Microclimates and canopy beds

Mike G

Austere Provisions
Staff member
Microclimates is a term I heard at some point while I was spending a fair amount of time in caves. Caves are generally cool and moist due to being underground and not experiencing big shifts in temps or air flow and as such you can get pretty chilly after exercising and then sitting still covered in sweat or water. We used the term microclimates to describe the concept of getting inside of a bag or tarp and lighting a candle or using some other form of heat to warm ourselves up more efficiently than our heat source trying to warm an entire cave room.

Due to my location and the associated climate I have concerns about heat and warmth in the winter should energy delivery be disrupted. One of the concepts I have worked on is coming up with plans and securing the materials to section off a portion of my house in order to minimize my heat requirements and make the most out of the heat that our daily activities create (body heat, etc). In addition to that I started thinking about how to apply the microclimate concept to the indoors and a couple things came to mind. One is to simply setup a tent inside and utilize that as a microclimate to retain body heat that escapes blankets/sleeping bags, etc. That idea made me think of canopy beds because if I can sleep in my comfy bed vs on the floor with a pad/cot I would prefer that.

While researching canopy beds I wasn't surprised to see that historically they came about with this same concept in mind in addition to offering privacy. The timing of my thought process was pretty poor and came shortly after I bought a fairly nice bed frame that wasn't a canopy frame. After thinking about whether it was worth it to replace my bed frame I came up with the idea to simply create a structure around the bed with PVC that would support fabric to create my microclimate. These materials can be stored until needed and assembled pretty easily then torn down when/if the crisis that created the necessity resolves. The more "involved" portion is finding a solution for the actual canopy material and sewing it up.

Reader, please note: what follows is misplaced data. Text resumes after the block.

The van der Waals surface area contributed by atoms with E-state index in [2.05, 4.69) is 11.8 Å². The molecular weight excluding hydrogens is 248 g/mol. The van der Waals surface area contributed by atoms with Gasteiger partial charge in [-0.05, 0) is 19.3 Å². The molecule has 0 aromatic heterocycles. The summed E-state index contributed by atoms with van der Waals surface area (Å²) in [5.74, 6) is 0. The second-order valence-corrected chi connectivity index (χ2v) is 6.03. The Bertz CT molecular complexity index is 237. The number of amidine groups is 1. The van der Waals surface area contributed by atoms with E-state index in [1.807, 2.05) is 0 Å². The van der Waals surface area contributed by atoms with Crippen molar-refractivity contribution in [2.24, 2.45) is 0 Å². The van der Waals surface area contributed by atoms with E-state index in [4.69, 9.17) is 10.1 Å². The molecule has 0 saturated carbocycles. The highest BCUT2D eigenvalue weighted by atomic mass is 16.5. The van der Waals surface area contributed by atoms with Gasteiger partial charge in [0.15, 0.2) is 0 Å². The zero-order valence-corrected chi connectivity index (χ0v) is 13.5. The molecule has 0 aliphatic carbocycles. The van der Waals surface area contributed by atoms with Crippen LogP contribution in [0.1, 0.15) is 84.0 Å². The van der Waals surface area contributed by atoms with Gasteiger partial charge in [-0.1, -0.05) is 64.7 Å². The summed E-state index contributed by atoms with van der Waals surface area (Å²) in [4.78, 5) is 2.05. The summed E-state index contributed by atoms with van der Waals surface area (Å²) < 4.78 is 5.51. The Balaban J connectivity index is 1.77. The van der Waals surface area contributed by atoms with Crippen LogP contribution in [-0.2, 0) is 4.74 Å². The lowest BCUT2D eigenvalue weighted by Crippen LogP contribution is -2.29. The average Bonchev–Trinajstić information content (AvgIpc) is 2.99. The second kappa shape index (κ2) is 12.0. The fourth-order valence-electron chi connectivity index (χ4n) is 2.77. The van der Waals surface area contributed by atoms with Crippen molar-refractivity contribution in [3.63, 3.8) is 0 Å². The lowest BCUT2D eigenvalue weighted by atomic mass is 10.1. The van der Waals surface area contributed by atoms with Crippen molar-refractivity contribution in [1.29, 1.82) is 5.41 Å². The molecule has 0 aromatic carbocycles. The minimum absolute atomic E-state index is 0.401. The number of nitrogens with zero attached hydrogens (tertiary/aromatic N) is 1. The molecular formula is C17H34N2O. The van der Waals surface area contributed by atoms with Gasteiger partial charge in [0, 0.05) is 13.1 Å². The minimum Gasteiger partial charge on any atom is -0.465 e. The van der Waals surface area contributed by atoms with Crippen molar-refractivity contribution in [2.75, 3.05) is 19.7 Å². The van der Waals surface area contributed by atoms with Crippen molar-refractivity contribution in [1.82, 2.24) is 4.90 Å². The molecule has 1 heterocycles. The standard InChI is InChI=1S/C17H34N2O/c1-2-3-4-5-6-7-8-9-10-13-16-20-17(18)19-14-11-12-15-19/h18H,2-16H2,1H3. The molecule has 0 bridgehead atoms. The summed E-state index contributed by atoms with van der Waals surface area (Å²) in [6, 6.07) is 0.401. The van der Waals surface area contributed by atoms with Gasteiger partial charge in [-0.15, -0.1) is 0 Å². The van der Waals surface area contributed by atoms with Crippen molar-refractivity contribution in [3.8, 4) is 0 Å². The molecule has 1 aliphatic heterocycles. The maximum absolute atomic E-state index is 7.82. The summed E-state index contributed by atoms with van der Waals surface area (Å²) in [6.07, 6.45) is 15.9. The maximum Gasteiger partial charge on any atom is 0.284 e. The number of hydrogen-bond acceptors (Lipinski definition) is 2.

A couple thoughts on design and material. I would lean away from making the structure very tall, the more volume you create the more volume you have to heat. Your personal tolerance for claustrophobia can be a guide or simply make it just a bit taller than sitting straight up in bed, keeping in mind that the material may drape or sag depending on how you support it overhead. Then choose a material that will be somewhat breathable or at least absorb some moisture so that you don't suffocate yourself inside of a sealed plastic tent. You want to retain heat but not wake up drenched or oxygen deprived. Creating the drapes to allow easy entry and exit will make it more convenient and designing it so that it's not one massive piece of fabric will make it easier to wash when necessary. A local consideration for me will be that I will try to find some no-see-um sized netting material since we get small bugs that can squeeze through our screens and if the power is out during the summer I can open windows and have a bug free sleeping area.

May the odds be ever in your favor...
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Must be pretty cold where you live?

I recall watching a show about Sami reindeer herders in Russian arctic, they would throw up a yurt, then for the really cold nights they would put a small tent like canopy over the sleeping cot. They would add a small oil candle. According to what i recall, this produced enough heat so that sleeping naked was comfortable. The outside temperature was far below zero.

I also have read about Canopy beds made for the same reason, as you said, a micro-climate. In your canopy set up, it may be prudent to add a sconce for a small candle. For keeping it dark, i believe a terracotta tea light pot may work depending on the style. Certainly you could use some type of non-flammable shell that you could move up and down as well. It would give a small amount of light when needed and add supplementary heat for truly cold nights. If it is good enough for the Sami people of the Russian arctic, it should be good just about anywhere.



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